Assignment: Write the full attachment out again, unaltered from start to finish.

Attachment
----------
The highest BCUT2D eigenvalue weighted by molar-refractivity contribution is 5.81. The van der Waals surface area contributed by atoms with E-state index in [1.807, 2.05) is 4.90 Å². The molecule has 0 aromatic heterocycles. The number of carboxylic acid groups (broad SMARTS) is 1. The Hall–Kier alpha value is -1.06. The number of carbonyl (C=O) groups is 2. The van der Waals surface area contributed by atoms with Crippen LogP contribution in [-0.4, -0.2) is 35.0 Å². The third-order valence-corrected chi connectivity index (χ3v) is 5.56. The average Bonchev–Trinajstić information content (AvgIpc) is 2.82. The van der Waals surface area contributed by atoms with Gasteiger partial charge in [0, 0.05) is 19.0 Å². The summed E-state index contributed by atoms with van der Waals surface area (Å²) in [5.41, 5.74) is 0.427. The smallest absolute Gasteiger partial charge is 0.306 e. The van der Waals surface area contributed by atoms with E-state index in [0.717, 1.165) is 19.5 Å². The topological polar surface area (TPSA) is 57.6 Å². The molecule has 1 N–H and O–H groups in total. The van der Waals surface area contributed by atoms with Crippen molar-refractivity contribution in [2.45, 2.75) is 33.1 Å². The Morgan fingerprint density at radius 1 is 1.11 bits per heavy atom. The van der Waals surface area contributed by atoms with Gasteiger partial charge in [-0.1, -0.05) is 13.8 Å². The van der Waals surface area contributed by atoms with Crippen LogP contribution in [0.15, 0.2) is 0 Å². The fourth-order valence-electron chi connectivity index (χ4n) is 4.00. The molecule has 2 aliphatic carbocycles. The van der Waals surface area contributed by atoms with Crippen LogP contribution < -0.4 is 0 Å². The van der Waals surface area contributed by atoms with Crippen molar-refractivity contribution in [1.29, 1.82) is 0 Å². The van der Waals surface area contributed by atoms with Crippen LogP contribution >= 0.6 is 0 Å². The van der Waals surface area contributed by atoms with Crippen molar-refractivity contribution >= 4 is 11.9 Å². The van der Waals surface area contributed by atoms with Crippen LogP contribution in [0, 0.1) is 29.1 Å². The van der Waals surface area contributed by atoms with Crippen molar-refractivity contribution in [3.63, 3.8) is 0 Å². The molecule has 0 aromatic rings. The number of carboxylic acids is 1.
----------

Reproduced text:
The highest BCUT2D eigenvalue weighted by molar-refractivity contribution is 5.81. The van der Waals surface area contributed by atoms with E-state index in [1.807, 2.05) is 4.90 Å². The molecule has 0 aromatic heterocycles. The number of carboxylic acid groups (broad SMARTS) is 1. The Hall–Kier alpha value is -1.06. The number of carbonyl (C=O) groups is 2. The van der Waals surface area contributed by atoms with Crippen LogP contribution in [-0.4, -0.2) is 35.0 Å². The third-order valence-corrected chi connectivity index (χ3v) is 5.56. The average Bonchev–Trinajstić information content (AvgIpc) is 2.82. The van der Waals surface area contributed by atoms with Gasteiger partial charge in [0, 0.05) is 19.0 Å². The summed E-state index contributed by atoms with van der Waals surface area (Å²) in [5.41, 5.74) is 0.427. The smallest absolute Gasteiger partial charge is 0.306 e. The van der Waals surface area contributed by atoms with E-state index in [0.717, 1.165) is 19.5 Å². The topological polar surface area (TPSA) is 57.6 Å². The molecule has 1 N–H and O–H groups in total. The van der Waals surface area contributed by atoms with Crippen molar-refractivity contribution in [2.45, 2.75) is 33.1 Å². The Morgan fingerprint density at radius 1 is 1.11 bits per heavy atom. The van der Waals surface area contributed by atoms with Gasteiger partial charge in [-0.1, -0.05) is 13.8 Å². The van der Waals surface area contributed by atoms with Crippen LogP contribution in [0.15, 0.2) is 0 Å². The fourth-order valence-electron chi connectivity index (χ4n) is 4.00. The molecule has 2 aliphatic carbocycles. The van der Waals surface area contributed by atoms with Crippen LogP contribution < -0.4 is 0 Å². The van der Waals surface area contributed by atoms with Crippen molar-refractivity contribution in [1.29, 1.82) is 0 Å². The van der Waals surface area contributed by atoms with Crippen LogP contribution >= 0.6 is 0 Å². The van der Waals surface area contributed by atoms with Crippen molar-refractivity contribution >= 4 is 11.9 Å². The van der Waals surface area contributed by atoms with Crippen LogP contribution in [0, 0.1) is 29.1 Å². The van der Waals surface area contributed by atoms with Crippen molar-refractivity contribution in [3.63, 3.8) is 0 Å². The molecule has 0 aromatic rings. The number of carboxylic acids is 1.